After Levittown, Bynum bounced around various chain operations before landing at the Melville Marriott, where the kitchen was run by Dan Doherty. Bynum worked under Doherty for two years, learning every aspect of food preparation. It was Doherty who taught him how to divide large commercial cuts of meat into individual portions with a minimum of waste, a skill that is required at Tellers, where the menu features the most rarefied "boutique" beef. No one but Bynum and his sous chef, Juan Leon, is allowed to cut meat at Tellers.
A chef and his mentors
Bynum believes, "If you want to be a good leader, you have to be a good follower," and even though he is now in a teaching position, he is adamant about continuing his own culinary education. He left a job running his own kitchen at Rookie's to assume the second-in-command post at Prime because he knew how much he could learn from Prime's executive chef, Gregg Lauletta.
In July, the Bohlsens hired Cornelius Gallagher as their corporate chef, overseeing the kitchens at all their restaurants (Tellers, Prime, H2O and Beachtree Cafe). Gallagher, who cooked alongside such world-renown chefs as Daniel Boulud, David Bouley and Gray Kunz, was cited as "best new Chef in America" in 2003 by Food & Wine Magazine for his work at Oceana in Manhattan.
Bynum was thrilled at the prospect of learning from Gallagher. During a recent dinner service, he and his saute guy eagerly watched as Gallagher demonstrated how to test fish doneness by poking it with a cake tester: The barest resistance means the fish is just short of done and should be taken off the heat; it will continue to cook as it rests.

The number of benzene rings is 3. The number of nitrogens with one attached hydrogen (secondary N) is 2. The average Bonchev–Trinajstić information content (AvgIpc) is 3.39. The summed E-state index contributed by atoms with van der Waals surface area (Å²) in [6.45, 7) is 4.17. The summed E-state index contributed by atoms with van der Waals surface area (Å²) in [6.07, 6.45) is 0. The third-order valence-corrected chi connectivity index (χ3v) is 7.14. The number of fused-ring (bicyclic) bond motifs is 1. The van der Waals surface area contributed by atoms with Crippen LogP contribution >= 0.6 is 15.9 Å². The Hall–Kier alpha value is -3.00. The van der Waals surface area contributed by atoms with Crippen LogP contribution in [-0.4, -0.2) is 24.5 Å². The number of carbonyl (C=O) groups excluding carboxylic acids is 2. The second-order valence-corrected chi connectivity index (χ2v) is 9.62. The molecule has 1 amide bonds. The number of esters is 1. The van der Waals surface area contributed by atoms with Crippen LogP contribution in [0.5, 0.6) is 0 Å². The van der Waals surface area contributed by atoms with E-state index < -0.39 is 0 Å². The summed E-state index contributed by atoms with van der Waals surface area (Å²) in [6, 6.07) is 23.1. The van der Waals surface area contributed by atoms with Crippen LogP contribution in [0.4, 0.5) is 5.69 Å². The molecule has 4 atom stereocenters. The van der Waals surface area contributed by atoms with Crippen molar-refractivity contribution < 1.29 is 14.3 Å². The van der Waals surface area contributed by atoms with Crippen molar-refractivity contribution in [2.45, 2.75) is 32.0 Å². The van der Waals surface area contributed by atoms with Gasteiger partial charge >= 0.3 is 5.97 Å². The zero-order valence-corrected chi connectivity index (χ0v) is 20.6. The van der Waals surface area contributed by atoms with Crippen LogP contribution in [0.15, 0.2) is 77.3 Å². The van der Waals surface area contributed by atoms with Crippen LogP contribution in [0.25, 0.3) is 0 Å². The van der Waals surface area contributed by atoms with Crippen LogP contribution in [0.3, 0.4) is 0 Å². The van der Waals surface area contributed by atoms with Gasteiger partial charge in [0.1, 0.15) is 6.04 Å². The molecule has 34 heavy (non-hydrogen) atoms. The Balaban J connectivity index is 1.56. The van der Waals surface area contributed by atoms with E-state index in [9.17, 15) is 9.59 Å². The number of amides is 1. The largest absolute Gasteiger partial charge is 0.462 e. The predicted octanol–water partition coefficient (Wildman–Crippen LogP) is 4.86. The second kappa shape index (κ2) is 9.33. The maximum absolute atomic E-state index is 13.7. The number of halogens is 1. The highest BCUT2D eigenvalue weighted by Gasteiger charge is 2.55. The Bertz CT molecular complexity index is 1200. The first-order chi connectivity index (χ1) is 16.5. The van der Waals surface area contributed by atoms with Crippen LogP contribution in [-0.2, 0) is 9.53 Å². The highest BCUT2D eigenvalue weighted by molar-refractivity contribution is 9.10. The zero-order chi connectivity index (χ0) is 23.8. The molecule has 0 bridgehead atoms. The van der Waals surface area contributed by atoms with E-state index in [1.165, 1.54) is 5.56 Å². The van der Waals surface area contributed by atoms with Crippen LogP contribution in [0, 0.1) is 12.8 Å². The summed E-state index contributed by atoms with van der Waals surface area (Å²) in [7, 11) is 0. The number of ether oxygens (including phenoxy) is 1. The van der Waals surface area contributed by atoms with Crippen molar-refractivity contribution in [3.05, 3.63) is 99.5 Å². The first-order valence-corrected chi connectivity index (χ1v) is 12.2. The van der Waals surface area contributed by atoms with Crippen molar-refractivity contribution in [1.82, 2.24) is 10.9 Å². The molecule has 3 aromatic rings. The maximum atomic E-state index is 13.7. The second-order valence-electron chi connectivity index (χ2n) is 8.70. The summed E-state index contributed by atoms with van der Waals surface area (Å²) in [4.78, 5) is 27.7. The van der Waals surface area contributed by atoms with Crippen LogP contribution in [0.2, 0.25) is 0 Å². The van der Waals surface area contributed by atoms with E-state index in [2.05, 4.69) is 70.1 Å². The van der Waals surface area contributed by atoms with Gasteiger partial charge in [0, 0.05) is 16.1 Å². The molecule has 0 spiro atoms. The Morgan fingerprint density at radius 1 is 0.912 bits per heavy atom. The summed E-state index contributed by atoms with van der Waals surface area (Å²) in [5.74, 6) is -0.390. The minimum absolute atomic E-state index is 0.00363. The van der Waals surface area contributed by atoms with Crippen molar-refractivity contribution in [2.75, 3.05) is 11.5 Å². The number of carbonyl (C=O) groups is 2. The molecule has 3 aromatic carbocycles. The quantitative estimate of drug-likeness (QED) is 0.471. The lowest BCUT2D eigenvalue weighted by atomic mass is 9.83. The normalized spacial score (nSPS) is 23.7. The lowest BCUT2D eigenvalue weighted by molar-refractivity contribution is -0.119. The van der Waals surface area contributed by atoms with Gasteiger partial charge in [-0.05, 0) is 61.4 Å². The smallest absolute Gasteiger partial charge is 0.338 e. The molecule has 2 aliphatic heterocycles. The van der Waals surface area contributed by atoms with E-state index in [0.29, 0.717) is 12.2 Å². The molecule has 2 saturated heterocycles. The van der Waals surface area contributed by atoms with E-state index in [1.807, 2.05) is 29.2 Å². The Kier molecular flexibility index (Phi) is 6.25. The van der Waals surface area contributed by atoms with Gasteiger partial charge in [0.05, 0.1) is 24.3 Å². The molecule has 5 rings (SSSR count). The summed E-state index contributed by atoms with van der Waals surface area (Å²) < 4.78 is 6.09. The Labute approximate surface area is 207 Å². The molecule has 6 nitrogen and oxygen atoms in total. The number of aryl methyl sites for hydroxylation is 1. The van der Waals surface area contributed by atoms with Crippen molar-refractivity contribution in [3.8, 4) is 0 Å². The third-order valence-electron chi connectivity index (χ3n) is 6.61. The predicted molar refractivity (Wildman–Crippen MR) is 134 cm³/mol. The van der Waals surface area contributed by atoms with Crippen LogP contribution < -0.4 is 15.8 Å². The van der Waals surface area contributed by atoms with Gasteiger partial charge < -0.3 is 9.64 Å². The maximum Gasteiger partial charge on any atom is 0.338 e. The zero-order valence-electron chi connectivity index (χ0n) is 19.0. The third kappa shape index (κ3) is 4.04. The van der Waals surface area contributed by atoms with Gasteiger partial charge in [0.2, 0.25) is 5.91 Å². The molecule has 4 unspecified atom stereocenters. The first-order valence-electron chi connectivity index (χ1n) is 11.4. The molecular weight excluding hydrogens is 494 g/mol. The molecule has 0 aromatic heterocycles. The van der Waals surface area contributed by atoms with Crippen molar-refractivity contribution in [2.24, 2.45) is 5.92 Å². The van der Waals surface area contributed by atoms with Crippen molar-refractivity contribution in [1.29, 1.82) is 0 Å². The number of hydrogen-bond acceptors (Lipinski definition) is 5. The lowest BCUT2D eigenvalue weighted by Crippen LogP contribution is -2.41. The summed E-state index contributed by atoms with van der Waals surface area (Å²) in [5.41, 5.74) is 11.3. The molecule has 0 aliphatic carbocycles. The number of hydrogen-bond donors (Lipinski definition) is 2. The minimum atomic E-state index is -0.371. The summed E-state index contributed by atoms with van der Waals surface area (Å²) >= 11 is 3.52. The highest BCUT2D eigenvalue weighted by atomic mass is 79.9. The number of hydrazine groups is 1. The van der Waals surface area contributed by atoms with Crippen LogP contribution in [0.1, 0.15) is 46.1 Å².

As for his greatest culinary mentor, there's no contest. That honor belongs to his mother, Arnetta Bynum Williams. An accomplished home cook, Williams inspired her son with her ribs and collard greens, her pancakes served with whipped cream and strawberries. She taught him to season confidently. Most importantly, Bynum noted the faces of his family as they sat around the table to enjoy his mother's cooking. "I saw from their expressions," he says, "what good food really means."
THE CHEF RECOMMENDS
Favorite tellers menu items Swordfish with sweet-potato beurre blanc (left), the short-bone and long-bone (right) rib-eye steaks, hash browns cooked in duck fat, lobster quesadillas, and his ribs, which are dry-rubbed, seared under the broiler, braised for 31/2 hours and then finished on the grill.
Seasoning secrets Bynum keeps a tub of kosher salt mixed with black pepper right next to the broiler, sprinkling the mixture liberally on the steaks just before they go in. Fish gets a light sprinkling of salt and freshly ground white pepper "so it doesn't look like it picked up dirt in the pan," he says.
What he cooks at home Virtually nothing. If he gets hungry, it's cereal and milk, peanut-butter-and-jelly sandwiches or the odd can of pork and beans.
Dining out When he has time, he'll go into Manhattan for a full-blown dinner - Gotham Bar and Grill is a favorite - but he's more likely to stop at IHOP, where he favors the Two x Two x Two - two pancakes, two eggs, two pieces of meat - which he finds "a consistent product every single time."